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Rithy Panh Talks Oscar-Nominated 'The Missing Picture' (CLIP)

Thompson on Hollywood By Sheerly Avni | Thompson on Hollywood March 19, 2014 at 1:54PM

Cambodian filmmaker Rithy Panh devoted his life and career to the documentation and investigation of the Khmer Rouge -- not just the mass killings themselves but also the ideological fervor that made them possible. All of Panh’s films are personal, but "The Missing Picture," which was nominated for the Best Foreign-Language Oscar and arrives in select theaters March 19 and plays Idaho's Treefort Film Festival this weekend, is also autobiographical.

The Missing Picture

Why was that so important to you?

I always try to focus on the individual, on what makes us human. Part of the Khmer Rouge project was not only to destroy individual people, but to destroy the very notion of the individual.

I want to simply rebuild the stories of people – it’s part of my fight against the Khmer Rouge agenda.

In a recent memoir, you speak critically of the concept of “banality of evil” – not necessarily Arendt’s association but the way it has been used. And suggest an alternative section called the banality of good.

I have the impression that people often don’t understand what Arendt is saying. The expression by itself is seductive – it automatically exonerates us.  Evil has always been there, it’s always a part of us, evil is no big surprise. But what about the people who gave freely, who stood up for human dignity?  Even in the most extreme and terrible situations, these acts of dignity existed. And for me that is the banality of good.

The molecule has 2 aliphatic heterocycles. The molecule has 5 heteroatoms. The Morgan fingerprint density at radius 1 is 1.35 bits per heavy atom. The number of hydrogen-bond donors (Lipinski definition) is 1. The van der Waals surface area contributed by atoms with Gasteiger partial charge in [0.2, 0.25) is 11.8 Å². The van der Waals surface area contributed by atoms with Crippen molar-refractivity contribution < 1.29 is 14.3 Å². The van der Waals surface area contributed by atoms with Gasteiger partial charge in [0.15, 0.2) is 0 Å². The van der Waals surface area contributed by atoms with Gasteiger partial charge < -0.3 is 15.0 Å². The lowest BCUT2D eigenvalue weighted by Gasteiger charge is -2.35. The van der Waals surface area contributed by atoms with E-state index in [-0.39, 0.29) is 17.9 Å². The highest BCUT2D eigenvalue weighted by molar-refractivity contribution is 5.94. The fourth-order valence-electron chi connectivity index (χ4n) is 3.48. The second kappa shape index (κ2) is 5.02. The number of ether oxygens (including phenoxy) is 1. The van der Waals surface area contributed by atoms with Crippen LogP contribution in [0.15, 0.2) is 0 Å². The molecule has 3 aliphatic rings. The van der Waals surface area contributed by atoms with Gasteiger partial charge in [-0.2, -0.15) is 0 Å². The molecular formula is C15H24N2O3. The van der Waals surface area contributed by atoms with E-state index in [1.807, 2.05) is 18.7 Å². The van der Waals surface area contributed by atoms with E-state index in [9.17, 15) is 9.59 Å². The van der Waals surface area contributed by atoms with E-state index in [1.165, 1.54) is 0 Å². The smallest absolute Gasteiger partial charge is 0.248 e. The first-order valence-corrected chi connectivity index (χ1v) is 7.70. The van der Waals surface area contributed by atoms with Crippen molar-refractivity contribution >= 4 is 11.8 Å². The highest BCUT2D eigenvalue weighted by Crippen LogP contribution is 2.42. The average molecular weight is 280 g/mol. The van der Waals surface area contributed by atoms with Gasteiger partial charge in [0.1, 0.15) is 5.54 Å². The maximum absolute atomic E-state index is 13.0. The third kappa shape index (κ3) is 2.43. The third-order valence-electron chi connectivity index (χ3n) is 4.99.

There are several powerful moments in The Missing Picture in which you see individual characters standing up for human dignity, and for each other.  And not just characters – your own parents.

It’s important for us survivors to remember we didn’t survive because we were stronger, or braver, or better. We survived because there were other people who with simple gestures -- of love, of sacrifice, of solidarity. And sometimes, they protected us with their lives.

This article is related to: Interviews, Interviews , Interviews, Toronto, Awards, Awards Season Roundup, Academy Awards, Awards, Best Foreign-Language Film, Treefort Film Festival

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Born and raised in Manhattan, Anne Thompson grew up going to the Thalia and The New Yorker and wound up at grad Cinema Studies at NYU. She worked at United Artists and Film Comment before heading west as that magazine's west coast editor. She wrote for the LA Weekly, Sight and Sound, Empire, The New York Times and Entertainment Weekly before serving as West Coast Editor of Premiere. She wrote for The Washington Post, The London Observer, Wired, More, and Vanity Fair, and did staff stints at The Hollywood Reporter and Variety. She eventually took her blog Thompson on Hollywood to Indiewire. She taught film criticism at USC Critical Studies, and continues to host the fall semester of “Sneak Previews” for UCLA Extension.